And I know you're completely right on the need for more setting/descriptive stuff, though. There's basically none. I'm just not sure how to do it well, so I tend to avoid it, and that is the opposite of what I should be doing. It's also a little less fun for me, but that's not an excuse. The second chapter is gonna start off with some more heavy descriptiony stuff, so maybe I can roll with it more there in general

Thank you for taking the time to review it, dude. It's massively appreciated. And thanks for starting this thread up. Hopefully everyone gets as much out of it as me.

RedSavage
01-16-2014, 04:26 PM
And I know you're completely right on the need for more setting/descriptive stuff, though. There's basically none. I'm just not sure how to do it well, so I tend to avoid it, and that is the opposite of what I should be doing. It's also a little less fun for me, but that's not an excuse. The second chapter is gonna start off with some more heavy descriptiony stuff, so maybe I can roll with it more there in general


What I've found works is not to necessarily describe the things, but the things about them. Don't say that the parking lot was dark--say it was littered with shadows and dead light. Describe in the Third Person what the character is seeing. So--how would they describe it? Probably with certain types of words and pace. A bitter character is going to use hard and depressing descriptions, while someone who might be off-the-rails a bit might describe something with a certain beauty that we can't understand. This also goes far to set the tone of writing.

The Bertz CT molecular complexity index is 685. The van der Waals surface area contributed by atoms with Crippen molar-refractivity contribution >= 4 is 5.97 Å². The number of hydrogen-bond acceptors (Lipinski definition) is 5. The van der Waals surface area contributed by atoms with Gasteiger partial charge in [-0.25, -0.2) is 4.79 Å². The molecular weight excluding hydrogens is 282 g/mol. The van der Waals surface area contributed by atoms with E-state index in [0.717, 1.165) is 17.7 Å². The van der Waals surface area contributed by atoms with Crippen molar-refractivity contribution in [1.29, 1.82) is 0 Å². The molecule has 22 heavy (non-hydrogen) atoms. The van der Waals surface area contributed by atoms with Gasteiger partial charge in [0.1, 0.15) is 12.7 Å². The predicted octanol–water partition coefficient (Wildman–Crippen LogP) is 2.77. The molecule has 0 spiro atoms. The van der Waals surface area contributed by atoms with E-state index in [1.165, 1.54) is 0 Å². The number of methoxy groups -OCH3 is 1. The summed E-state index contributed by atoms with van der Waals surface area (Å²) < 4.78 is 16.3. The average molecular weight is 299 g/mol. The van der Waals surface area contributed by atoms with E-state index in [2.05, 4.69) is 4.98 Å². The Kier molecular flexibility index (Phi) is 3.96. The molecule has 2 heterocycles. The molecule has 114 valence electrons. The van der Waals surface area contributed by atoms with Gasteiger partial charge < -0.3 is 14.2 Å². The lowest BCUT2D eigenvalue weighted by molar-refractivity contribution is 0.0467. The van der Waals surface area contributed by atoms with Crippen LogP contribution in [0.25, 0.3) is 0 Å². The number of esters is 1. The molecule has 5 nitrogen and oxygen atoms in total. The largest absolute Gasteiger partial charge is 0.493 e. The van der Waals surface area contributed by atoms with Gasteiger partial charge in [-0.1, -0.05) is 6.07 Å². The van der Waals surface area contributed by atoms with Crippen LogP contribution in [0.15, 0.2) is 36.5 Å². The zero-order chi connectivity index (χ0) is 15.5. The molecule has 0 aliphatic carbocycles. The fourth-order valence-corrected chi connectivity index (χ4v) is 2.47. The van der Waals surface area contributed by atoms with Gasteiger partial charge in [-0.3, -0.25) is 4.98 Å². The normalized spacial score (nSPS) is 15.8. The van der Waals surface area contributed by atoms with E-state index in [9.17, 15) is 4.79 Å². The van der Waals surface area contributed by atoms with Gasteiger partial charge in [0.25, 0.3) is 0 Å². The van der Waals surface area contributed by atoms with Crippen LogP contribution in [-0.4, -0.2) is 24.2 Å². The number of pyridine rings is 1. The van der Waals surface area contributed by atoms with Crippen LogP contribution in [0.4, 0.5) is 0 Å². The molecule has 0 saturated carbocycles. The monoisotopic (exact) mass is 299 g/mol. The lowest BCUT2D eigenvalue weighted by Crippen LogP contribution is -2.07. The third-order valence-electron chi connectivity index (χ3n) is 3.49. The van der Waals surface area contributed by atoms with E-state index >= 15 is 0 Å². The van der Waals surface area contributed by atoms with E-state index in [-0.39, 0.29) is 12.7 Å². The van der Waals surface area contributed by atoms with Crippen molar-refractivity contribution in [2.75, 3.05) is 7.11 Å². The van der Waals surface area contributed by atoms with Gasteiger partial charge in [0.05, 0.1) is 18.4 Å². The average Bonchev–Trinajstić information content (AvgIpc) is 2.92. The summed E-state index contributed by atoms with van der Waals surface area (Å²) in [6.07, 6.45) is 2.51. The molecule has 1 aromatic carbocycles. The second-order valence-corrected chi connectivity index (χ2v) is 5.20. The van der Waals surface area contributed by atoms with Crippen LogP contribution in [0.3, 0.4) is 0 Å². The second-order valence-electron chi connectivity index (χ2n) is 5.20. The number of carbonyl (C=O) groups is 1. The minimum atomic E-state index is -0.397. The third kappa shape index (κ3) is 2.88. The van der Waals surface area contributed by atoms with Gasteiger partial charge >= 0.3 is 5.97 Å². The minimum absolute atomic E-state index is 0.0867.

Also keep in mind that it is something better and (to an extent, easier) to just describe enough to get the reader to start thinking. Our own imaginations are infinitely more powerful in terms of imagery, so it's better to play on that rather than describing the house brick by brick.

Matt
01-16-2014, 04:36 PM
What I've found works is not to necessarily describe the things, but the things about them. Don't say that the parking lot was dark--say it was littered with shadows and dead light. Describe in the Third Person what the character is seeing. So--how would they describe it? Probably with certain types of words and pace. A bitter character is going to use hard and depressing descriptions, while someone who might be off-the-rails a bit might describe something with a certain beauty that we can understand. This also goes far to set the tone of writing.